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Don’t get me wrong, I’ve been enthusiastically following the G.I. Joe: Cobra ongoing series, even as it deviates from the more standard Cobra coverage and goes into the Coil’s more “cult like” tendencies.  I really enjoy this dynamic between the underground almost supernatural cult angle and the polished brick & mortar corporate structure, and somehow make them all mesh together in a seamless way.
I’m not sure they quite pulled it off by the end of this arc, but they did tell a pretty interesting tale.  I’ll be honest, though, I’m ready to move along and see what Chuckles has in store for us starting again with issue #10.
To avoid spoilers, I will continue the review after the jump.
G.I. Joe: Cobra #9
A Serpent’s Tale
Written by Mike Costa and Christos Gage
Art by Sergio Carrera
Even though we’ve gone away from Chuckles, Chameleon, and the Cobra organization proper, Costa and Gage seem to have carried the dark and dismal nature of the series without missing a beat.  Instead of seeing the grimy underbelly of the corporate world, we now get immersed in the seediness of a secret cult, which also serves as a recruiting base for Cobra’s more dedicated members.
The first few issues introduced us to these new Range-Vipers, a vicious and evil branch of Cobra Wilderness Troopers, as well as put an interesting twist on Cobra La, Venomous Maximus, Croc Master, and  even Crystal Ball.  As someone who loves the more obscure angles of the Joe mythos, this has all been music to my ears.  But I will fully admit that the story of Leonard “Scoop” Michaels did pretty much run its course, and I think it was ready to wrap.
This issue ties things up with a dramatic escape by Scoop and a Range-Viper from this Cobra cult…but an escape that they don’t both make unscathed.  Scoop ends up on the streets, using every resource he has to try and bring light to the Cobra cult.  But it seems no matter where he turns, he runs into dead ends.  Finally, exasperated, and just as Hawk returns his call, Leonard Michaels takes drastic steps to try and get his life back.  The end result is tragic and surprising.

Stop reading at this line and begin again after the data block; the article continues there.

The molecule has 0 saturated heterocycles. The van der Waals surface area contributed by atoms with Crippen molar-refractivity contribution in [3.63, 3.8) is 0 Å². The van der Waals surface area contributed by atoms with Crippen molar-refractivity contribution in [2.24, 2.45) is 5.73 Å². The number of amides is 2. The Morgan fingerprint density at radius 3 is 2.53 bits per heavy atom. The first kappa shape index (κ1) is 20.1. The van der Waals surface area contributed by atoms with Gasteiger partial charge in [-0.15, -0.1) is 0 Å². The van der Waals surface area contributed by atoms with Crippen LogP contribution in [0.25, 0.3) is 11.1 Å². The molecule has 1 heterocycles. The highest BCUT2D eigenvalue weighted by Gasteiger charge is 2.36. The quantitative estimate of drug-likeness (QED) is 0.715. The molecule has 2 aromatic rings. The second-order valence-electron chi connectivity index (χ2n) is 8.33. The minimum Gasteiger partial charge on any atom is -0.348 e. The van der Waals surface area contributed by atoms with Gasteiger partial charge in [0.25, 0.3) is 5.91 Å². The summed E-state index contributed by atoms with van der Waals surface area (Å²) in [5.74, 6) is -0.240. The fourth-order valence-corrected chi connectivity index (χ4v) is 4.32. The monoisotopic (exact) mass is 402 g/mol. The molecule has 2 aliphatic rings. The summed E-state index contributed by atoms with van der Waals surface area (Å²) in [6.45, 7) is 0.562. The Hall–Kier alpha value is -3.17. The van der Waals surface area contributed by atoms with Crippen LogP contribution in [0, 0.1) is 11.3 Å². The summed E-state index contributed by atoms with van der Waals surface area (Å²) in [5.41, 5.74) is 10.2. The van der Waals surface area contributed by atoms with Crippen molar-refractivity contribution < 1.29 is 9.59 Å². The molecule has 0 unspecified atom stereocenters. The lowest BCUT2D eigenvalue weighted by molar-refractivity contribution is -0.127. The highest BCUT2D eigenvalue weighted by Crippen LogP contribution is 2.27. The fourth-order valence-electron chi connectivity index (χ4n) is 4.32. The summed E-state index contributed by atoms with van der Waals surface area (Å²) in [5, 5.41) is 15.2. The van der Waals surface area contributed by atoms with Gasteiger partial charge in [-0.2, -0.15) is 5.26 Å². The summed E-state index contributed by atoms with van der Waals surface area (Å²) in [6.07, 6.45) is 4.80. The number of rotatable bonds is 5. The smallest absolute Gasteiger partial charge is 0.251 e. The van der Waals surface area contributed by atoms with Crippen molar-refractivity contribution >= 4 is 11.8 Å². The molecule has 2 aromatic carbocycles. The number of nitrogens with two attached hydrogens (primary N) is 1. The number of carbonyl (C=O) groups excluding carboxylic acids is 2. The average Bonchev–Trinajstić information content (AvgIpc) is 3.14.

I’m a little torn on this one.  The book continues its relentless dark and dismal nature, but there really wasn’t a whole lot of action here.  Much of the issue revolved around Michaels wandering around the streets, talking to his ex-wife, to a random homeless person, and to the police.  Everywhere he goes, he hits a roadblock.  But really, that’s what a lot of the pages are.  Random wandering and dramatic language are all good and everything, but I don’t know, I don’t mind a little action now and then.
Certainly the story remained gripping, and you could almost see Scoop falling slowly back down the rabbit hole, panel-by-panel, but the end revelation was still a shocking, tragic twist.  I find it interesting that this story actually sort of ties into the Operation: Dragonfire mini-series (where Scoop supposedly betrayed the G.I. Joe team and joined the Cobra forces), but the ending was obviously not the bright and cheery one that the DiC universe portrayed.
The artwork also maintains the same style that we’ve gotten used to with Antonio Fuso, which may be a good or bad thing.  The gritty style fits the pacing and plotline, though a lack of detail and the somewhat rushed look of the art style has rubbed some fans the wrong way.
This is something we’re used to with the G.I. Joe: Cobra series, and the wrap up retains the gloomy, gritty atmosphere that we’re used to.
All told, this was a story that was light on action, but heavy on depth and intrigue.  In the end, it wasn’t as satisfying as previous arcs, but managed to maintain the same atmosphere while exploring a whole different side of the Cobra organization.  Still the best title in the G.I. Joe library, though I certainly eagerly anticipate Chuckles and Cobra Commander in issue #10.

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